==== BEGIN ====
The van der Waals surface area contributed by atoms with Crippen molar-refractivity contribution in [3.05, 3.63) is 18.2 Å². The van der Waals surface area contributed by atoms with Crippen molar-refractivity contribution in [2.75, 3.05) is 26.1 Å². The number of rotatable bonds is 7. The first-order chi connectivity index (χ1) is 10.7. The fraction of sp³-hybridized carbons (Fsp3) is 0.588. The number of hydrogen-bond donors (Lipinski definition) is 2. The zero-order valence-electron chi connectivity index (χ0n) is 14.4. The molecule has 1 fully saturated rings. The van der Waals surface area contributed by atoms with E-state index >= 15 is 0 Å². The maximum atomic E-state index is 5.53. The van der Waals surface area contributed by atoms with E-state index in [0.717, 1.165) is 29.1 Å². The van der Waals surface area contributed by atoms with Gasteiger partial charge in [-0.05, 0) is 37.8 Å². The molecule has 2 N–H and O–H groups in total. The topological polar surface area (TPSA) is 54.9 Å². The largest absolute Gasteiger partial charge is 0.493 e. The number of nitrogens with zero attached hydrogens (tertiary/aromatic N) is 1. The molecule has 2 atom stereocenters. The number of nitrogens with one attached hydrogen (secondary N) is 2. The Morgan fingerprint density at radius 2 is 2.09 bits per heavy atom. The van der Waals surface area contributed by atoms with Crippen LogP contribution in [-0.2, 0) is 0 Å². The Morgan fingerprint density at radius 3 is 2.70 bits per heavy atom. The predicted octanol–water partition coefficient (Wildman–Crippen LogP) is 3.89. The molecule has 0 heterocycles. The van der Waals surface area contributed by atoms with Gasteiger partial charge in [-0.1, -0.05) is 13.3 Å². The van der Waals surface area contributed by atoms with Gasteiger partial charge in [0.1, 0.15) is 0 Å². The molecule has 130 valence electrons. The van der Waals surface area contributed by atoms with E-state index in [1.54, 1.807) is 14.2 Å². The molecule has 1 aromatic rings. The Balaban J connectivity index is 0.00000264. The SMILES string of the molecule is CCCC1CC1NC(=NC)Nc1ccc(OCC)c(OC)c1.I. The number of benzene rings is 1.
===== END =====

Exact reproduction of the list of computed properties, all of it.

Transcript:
The van der Waals surface area contributed by atoms with Crippen molar-refractivity contribution in [3.05, 3.63) is 18.2 Å². The van der Waals surface area contributed by atoms with Crippen molar-refractivity contribution in [2.75, 3.05) is 26.1 Å². The number of rotatable bonds is 7. The first-order chi connectivity index (χ1) is 10.7. The fraction of sp³-hybridized carbons (Fsp3) is 0.588. The number of hydrogen-bond donors (Lipinski definition) is 2. The zero-order valence-electron chi connectivity index (χ0n) is 14.4. The molecule has 1 fully saturated rings. The van der Waals surface area contributed by atoms with E-state index >= 15 is 0 Å². The maximum atomic E-state index is 5.53. The van der Waals surface area contributed by atoms with E-state index in [0.717, 1.165) is 29.1 Å². The van der Waals surface area contributed by atoms with Gasteiger partial charge in [-0.05, 0) is 37.8 Å². The molecule has 2 N–H and O–H groups in total. The topological polar surface area (TPSA) is 54.9 Å². The largest absolute Gasteiger partial charge is 0.493 e. The number of nitrogens with zero attached hydrogens (tertiary/aromatic N) is 1. The molecule has 2 atom stereocenters. The number of nitrogens with one attached hydrogen (secondary N) is 2. The Morgan fingerprint density at radius 2 is 2.09 bits per heavy atom. The van der Waals surface area contributed by atoms with Crippen LogP contribution in [-0.2, 0) is 0 Å². The Morgan fingerprint density at radius 3 is 2.70 bits per heavy atom. The predicted octanol–water partition coefficient (Wildman–Crippen LogP) is 3.89. The molecule has 0 heterocycles. The van der Waals surface area contributed by atoms with Gasteiger partial charge in [-0.1, -0.05) is 13.3 Å². The van der Waals surface area contributed by atoms with Gasteiger partial charge in [0.1, 0.15) is 0 Å². The molecule has 130 valence electrons. The van der Waals surface area contributed by atoms with E-state index in [1.54, 1.807) is 14.2 Å². The molecule has 1 aromatic rings. The Balaban J connectivity index is 0.00000264. The SMILES string of the molecule is CCCC1CC1NC(=NC)Nc1ccc(OCC)c(OC)c1.I. The number of benzene rings is 1.